Motion filed to dismiss charges against Lakeside Academy Nurse in death of Cornelius Frederick

Attorney Anastase Markou, of Levine & Levine Attorneys At Law in Kalamazoo, Michigan, has filed a motion to quash (dismiss) charges filed against Heather McLogan in connection to the April 2020 death of 16-year-old Cornelius Frederick, following an altercation in the cafeteria at the Lakeside Academy.

At the time of the incident, McLogan was the director of nursing for Sequel, which owned Lakeside Academy. McLogan, a former nurse at Lakeside Academy was charged with involuntary manslaughter and violation causing child abuse second degree in a child care organization. Kalamazoo Circuit Court will now review the motion during a hearing scheduled for April 7. If the motion is granted, charges against McLogan will be dismissed and she will not stand trial.

In the written motion, Markou states that during the preliminary examination, in Kalamazoo County’s 8th District Court, the prosecution did not present “even a scintilla” of evidence that McLogan caused the death of Frederick.

“Ultimately, there was clear and unequivocal evidence that the restraint caused the death of Mr. Frederick. Ms. McLogan had no role in the restraint,” Markou stated in the motion. “Therefore, on causation alone, this Honorable Court must quash the information.”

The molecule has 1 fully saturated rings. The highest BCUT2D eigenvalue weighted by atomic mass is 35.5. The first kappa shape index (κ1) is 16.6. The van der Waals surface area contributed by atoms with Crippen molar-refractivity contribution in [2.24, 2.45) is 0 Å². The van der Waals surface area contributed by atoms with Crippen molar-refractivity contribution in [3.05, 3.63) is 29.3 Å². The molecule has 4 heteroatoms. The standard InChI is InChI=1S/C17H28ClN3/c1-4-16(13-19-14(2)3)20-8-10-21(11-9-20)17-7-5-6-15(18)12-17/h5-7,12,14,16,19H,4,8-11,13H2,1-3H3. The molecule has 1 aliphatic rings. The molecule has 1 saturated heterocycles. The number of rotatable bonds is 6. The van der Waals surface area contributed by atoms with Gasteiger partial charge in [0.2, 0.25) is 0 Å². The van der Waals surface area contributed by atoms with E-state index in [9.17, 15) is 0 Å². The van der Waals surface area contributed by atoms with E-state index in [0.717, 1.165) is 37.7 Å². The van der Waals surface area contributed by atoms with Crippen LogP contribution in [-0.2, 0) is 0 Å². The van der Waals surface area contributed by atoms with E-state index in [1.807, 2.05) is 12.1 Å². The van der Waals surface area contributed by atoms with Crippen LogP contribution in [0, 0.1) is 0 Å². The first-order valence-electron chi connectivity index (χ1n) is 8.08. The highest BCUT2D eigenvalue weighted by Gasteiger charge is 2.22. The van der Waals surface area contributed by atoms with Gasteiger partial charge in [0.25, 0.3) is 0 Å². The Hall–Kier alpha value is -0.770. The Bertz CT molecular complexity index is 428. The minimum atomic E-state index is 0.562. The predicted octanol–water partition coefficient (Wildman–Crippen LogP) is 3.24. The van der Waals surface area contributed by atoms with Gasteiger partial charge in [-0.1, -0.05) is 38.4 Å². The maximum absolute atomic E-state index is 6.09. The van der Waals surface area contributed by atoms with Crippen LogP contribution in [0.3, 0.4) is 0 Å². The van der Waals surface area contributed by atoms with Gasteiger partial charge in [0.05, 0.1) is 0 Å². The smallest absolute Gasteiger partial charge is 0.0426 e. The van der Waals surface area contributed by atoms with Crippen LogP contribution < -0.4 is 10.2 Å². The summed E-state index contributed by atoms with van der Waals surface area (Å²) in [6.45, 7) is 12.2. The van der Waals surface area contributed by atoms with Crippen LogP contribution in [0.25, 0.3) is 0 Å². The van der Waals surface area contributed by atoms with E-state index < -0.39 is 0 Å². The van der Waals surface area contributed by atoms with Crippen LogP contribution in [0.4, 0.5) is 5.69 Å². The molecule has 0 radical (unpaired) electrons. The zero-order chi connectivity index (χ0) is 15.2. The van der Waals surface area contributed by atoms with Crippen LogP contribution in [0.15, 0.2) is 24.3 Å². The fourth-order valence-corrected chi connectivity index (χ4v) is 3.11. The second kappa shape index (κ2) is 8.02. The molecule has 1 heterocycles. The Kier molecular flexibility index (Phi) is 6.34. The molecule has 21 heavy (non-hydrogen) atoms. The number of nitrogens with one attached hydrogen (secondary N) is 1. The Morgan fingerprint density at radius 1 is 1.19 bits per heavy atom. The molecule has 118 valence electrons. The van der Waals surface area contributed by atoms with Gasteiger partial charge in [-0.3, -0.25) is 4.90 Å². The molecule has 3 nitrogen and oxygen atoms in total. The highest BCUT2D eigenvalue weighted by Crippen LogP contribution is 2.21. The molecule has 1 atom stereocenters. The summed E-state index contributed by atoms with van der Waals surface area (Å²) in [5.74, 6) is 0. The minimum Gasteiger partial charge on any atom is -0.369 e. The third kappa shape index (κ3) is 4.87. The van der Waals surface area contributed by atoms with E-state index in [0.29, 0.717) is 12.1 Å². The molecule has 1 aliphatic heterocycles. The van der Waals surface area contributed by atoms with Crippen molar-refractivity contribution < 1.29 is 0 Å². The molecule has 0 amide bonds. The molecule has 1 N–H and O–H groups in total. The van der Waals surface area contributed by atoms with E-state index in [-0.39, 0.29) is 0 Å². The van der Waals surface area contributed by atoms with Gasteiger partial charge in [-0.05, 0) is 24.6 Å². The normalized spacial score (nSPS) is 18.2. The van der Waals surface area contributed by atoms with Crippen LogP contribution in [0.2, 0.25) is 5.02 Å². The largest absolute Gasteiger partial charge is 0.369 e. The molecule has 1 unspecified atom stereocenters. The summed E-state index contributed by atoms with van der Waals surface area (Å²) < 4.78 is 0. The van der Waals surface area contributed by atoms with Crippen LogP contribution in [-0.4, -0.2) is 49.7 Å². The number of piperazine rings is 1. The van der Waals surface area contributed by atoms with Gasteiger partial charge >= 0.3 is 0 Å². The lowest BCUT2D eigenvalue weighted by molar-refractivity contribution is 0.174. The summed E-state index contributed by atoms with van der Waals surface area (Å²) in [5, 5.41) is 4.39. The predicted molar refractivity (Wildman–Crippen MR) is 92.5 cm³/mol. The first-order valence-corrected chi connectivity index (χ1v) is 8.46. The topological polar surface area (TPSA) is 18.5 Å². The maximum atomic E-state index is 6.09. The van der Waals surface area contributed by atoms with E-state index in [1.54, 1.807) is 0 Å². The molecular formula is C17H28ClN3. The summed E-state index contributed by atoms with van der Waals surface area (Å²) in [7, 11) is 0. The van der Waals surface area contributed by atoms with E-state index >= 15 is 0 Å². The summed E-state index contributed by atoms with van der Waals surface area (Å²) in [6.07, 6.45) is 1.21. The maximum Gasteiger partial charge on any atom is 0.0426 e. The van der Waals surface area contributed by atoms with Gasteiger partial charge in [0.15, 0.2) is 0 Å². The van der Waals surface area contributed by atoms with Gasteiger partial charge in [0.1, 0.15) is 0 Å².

During McLogan’s preliminary hearing in September 2020, Markou argued that in the involuntary manslaughter charge, the prosecution must prove that McLogan had a legal duty to act, and, if so, whether she breached that duty, and whether she caused the death of Frederick. In regard to the charge of violation causing child abuse second degree in a child care organization, Markou argued this charge requires proof that McLogan failed to timely assess Frederick’s condition or seek, obtain or follow through with medical care and that her actions caused Frederick’s death.

“At the preliminary examination, the People did not identify any specific legal duty imposed by Ms. McLogan,” Markou said in the motion. “The District Court claimed that Ms. McLogan had a legal duty, but did not cite any case law or statutory provision that actually imposed such a duty on Ms. McLogan.


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